Governing well without elections

Esther Blanco explains the results of her research project, published earlier this year in the journal "Science Advances".
The main objective of the project was to explore the relative leadership attributes of local leaders that were democratically elected as compared to the attributes of traditional authorities. The project combines different methods, integrating results from behavioral tasks and surveys separately designed for leaders (democratic and traditional authorities) as well as citizens in 32 villages in rural Namibia. We designed the tasks of leaders to identify relevant attributes of leadership, such as the preference towards inclusive decision-making for groups or fair treatment of citizens irrespective to the social connections to the leaders.
The field work took place in 2014 between July and September which is Winter and dry-season, as this is the time when people have more free time and would be therefore more likely to be willing to participate in the study. Namibia introduced grassroot democratic institutions around 20 years ago, and in some parts of the country, such as the Ohangwena region where we did the study, traditional authorities and democratic leaders have local power over different topics affecting the daily lives of villagers. In each of the villages that are part of the study, both leader types agreed to participate in addition to 12 villagers.
Generally, the study relates to my interest in understanding local governance, following the Ostrom school of research on how to facilitate collective action. My colleague Björn Vollan, who at the time was also at the Univeristy of Innsbruck, and I were following during years the experience of the Conservancies in Namibia, as a promising example of local governance. This program is in short based on the devolution by the government of some property rights over wildlife to local peoples that need to self-organize to manage their wildlife. Given the previous work of Björn in Namibia he knew that in some regions democratically elected and traditional authorities had ruling power over different topics in single villages and he suggested to analyze leadership qualities in such setting. I liked the idea and we then started to design the project.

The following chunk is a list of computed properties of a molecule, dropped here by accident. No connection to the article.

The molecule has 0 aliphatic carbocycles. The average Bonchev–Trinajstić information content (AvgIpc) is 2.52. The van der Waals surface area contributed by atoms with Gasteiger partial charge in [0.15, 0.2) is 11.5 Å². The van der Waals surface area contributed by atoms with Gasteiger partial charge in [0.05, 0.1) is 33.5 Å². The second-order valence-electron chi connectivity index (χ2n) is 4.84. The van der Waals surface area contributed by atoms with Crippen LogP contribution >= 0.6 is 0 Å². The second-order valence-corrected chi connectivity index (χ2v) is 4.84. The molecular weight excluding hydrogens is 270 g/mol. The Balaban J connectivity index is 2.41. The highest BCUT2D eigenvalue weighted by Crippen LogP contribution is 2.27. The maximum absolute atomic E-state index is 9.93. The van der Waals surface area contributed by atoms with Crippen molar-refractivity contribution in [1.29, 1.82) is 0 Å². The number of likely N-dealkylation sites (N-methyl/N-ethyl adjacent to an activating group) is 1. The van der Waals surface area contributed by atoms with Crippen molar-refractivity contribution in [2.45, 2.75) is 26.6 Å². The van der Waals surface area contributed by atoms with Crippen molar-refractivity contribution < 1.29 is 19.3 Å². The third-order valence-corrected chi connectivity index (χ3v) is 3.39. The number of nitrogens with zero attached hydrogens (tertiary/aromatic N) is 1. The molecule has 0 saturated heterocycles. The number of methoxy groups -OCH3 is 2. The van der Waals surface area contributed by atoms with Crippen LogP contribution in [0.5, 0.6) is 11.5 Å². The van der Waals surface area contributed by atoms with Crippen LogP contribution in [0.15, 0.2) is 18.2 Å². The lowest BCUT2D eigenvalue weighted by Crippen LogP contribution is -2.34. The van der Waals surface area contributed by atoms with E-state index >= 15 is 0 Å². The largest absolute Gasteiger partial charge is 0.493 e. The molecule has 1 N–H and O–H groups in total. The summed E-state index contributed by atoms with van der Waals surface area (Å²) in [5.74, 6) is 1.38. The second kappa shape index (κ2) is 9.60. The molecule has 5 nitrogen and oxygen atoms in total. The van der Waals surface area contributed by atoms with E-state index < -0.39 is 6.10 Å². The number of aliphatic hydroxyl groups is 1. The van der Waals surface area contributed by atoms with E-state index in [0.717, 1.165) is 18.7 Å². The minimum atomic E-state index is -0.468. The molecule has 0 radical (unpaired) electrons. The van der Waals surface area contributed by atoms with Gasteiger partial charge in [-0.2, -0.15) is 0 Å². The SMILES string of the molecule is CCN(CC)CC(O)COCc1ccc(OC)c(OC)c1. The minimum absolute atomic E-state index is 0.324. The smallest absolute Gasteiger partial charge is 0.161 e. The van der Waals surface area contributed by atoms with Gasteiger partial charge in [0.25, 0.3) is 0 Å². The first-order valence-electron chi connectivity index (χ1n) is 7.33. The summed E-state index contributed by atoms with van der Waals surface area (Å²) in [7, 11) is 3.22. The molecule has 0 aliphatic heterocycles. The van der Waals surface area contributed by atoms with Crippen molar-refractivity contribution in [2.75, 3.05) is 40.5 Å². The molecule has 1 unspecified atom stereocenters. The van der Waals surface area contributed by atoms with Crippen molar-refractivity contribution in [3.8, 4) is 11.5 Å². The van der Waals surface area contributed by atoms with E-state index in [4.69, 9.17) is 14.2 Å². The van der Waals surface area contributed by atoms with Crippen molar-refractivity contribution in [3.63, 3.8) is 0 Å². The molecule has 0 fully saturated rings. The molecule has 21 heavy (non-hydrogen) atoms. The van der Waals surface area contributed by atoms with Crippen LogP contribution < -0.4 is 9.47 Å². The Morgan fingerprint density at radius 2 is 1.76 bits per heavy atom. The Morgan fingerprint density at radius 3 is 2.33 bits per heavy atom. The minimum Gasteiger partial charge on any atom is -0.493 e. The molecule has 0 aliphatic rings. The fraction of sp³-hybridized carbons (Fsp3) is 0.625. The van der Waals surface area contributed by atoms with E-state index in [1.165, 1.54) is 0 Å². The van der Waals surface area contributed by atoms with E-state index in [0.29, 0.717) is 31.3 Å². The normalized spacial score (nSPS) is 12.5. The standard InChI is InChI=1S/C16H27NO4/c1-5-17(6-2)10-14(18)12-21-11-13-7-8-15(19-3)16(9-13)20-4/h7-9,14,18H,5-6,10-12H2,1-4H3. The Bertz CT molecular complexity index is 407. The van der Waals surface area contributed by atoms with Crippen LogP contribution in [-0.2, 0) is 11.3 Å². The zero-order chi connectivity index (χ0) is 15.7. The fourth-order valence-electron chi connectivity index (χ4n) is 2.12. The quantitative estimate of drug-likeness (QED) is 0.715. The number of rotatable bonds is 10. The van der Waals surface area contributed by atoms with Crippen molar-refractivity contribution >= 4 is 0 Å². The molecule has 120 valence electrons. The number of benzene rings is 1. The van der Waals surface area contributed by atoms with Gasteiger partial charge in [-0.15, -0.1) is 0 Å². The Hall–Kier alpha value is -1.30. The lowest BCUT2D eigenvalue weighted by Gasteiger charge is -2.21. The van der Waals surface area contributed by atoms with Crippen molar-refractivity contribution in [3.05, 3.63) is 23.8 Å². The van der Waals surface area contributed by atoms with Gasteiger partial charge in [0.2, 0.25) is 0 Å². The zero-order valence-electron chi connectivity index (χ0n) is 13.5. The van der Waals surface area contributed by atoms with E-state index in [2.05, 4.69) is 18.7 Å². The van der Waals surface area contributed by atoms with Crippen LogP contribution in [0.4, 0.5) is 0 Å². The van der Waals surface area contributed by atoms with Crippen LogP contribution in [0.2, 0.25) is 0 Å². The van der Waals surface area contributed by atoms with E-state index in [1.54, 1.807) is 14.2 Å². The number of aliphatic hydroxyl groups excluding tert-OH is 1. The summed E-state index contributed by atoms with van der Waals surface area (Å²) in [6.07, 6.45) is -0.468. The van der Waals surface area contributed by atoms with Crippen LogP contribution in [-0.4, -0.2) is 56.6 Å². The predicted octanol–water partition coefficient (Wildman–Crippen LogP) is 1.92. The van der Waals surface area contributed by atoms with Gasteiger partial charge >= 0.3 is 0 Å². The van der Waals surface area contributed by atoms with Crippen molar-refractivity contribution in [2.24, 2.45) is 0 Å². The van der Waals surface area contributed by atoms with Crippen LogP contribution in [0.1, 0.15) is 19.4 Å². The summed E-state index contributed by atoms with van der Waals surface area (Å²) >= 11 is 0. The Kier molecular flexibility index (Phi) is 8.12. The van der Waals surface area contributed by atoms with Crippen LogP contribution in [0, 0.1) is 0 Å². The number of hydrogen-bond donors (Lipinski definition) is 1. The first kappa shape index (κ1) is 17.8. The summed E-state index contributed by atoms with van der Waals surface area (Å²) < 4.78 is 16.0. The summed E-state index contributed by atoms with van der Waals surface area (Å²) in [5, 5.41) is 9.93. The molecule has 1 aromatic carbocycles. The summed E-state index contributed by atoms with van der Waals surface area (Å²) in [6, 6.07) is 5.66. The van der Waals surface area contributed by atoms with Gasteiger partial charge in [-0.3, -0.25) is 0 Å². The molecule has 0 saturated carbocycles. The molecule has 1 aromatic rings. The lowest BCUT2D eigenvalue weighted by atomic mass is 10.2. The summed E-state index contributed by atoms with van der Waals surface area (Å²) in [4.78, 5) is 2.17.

The implications of local democratization are a relevant topic and we combined different methods to create a global picture. We had local leaders make decisions with monetary implications for themselves and other villagers, assessed social preferences and personality traits of leaders and villagers, distributed surveys on the functioning of local governance, and used data from the Afrobarometer. We use the evidence from all these data sources to present our conclusions
The most important result in my view is that we did not find evidence that democratically elected leaders do better than traditional authorities in local governance, when the two coexist. The opinion of villagers of their leaders go as well in this direction, as does the evidence from the Afrobarometer.
One should not interpret from these results that efforts for local democratization are unnecessary or undesirable. We analyze a setting where both democratic and traditional authorities co-exist, and this co-existence could make both leader types to behave at higher standards. There are two relevant mechanisms behind our results: the democratic structures at the local level often operate below desired standards (for example, with non-secret votes) jointly with traditional authorities often operating above expected standards, being legitimate, accountable and popular among villagers. In any case, our results call for further research on how institutions, such as democracy, work in the field, after being adapted to the local context and culture.


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